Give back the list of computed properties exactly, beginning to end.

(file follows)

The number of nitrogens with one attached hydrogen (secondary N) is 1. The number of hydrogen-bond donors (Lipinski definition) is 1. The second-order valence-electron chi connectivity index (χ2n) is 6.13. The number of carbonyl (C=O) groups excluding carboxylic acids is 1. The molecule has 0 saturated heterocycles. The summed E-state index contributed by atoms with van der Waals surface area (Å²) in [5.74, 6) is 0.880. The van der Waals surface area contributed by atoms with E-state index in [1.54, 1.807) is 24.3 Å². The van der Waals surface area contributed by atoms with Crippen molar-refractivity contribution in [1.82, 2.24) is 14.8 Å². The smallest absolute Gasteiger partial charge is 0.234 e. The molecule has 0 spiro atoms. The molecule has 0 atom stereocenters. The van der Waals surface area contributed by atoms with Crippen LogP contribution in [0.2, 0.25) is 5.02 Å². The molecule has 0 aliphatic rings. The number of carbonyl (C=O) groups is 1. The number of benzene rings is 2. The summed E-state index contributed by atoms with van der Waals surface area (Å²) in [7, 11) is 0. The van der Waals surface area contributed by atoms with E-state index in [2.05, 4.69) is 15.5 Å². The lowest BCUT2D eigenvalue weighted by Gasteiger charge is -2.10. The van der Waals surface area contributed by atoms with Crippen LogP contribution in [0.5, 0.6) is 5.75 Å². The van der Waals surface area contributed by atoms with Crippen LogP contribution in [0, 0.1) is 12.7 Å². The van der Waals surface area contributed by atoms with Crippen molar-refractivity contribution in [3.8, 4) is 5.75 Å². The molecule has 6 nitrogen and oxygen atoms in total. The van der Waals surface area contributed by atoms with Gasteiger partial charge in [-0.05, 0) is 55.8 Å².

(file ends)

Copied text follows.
The number of nitrogens with one attached hydrogen (secondary N) is 1. The number of hydrogen-bond donors (Lipinski definition) is 1. The second-order valence-electron chi connectivity index (χ2n) is 6.13. The number of carbonyl (C=O) groups excluding carboxylic acids is 1. The molecule has 0 saturated heterocycles. The summed E-state index contributed by atoms with van der Waals surface area (Å²) in [5.74, 6) is 0.880. The van der Waals surface area contributed by atoms with E-state index in [1.54, 1.807) is 24.3 Å². The van der Waals surface area contributed by atoms with Crippen molar-refractivity contribution in [1.82, 2.24) is 14.8 Å². The smallest absolute Gasteiger partial charge is 0.234 e. The molecule has 0 spiro atoms. The molecule has 0 atom stereocenters. The van der Waals surface area contributed by atoms with Crippen LogP contribution in [0.2, 0.25) is 5.02 Å². The molecule has 0 aliphatic rings. The number of carbonyl (C=O) groups is 1. The number of benzene rings is 2. The summed E-state index contributed by atoms with van der Waals surface area (Å²) in [7, 11) is 0. The van der Waals surface area contributed by atoms with E-state index in [2.05, 4.69) is 15.5 Å². The lowest BCUT2D eigenvalue weighted by Gasteiger charge is -2.10. The van der Waals surface area contributed by atoms with Crippen LogP contribution in [0.5, 0.6) is 5.75 Å². The van der Waals surface area contributed by atoms with Crippen LogP contribution in [0, 0.1) is 12.7 Å². The van der Waals surface area contributed by atoms with Crippen molar-refractivity contribution in [3.8, 4) is 5.75 Å². The molecule has 6 nitrogen and oxygen atoms in total. The van der Waals surface area contributed by atoms with Gasteiger partial charge in [-0.05, 0) is 55.8 Å².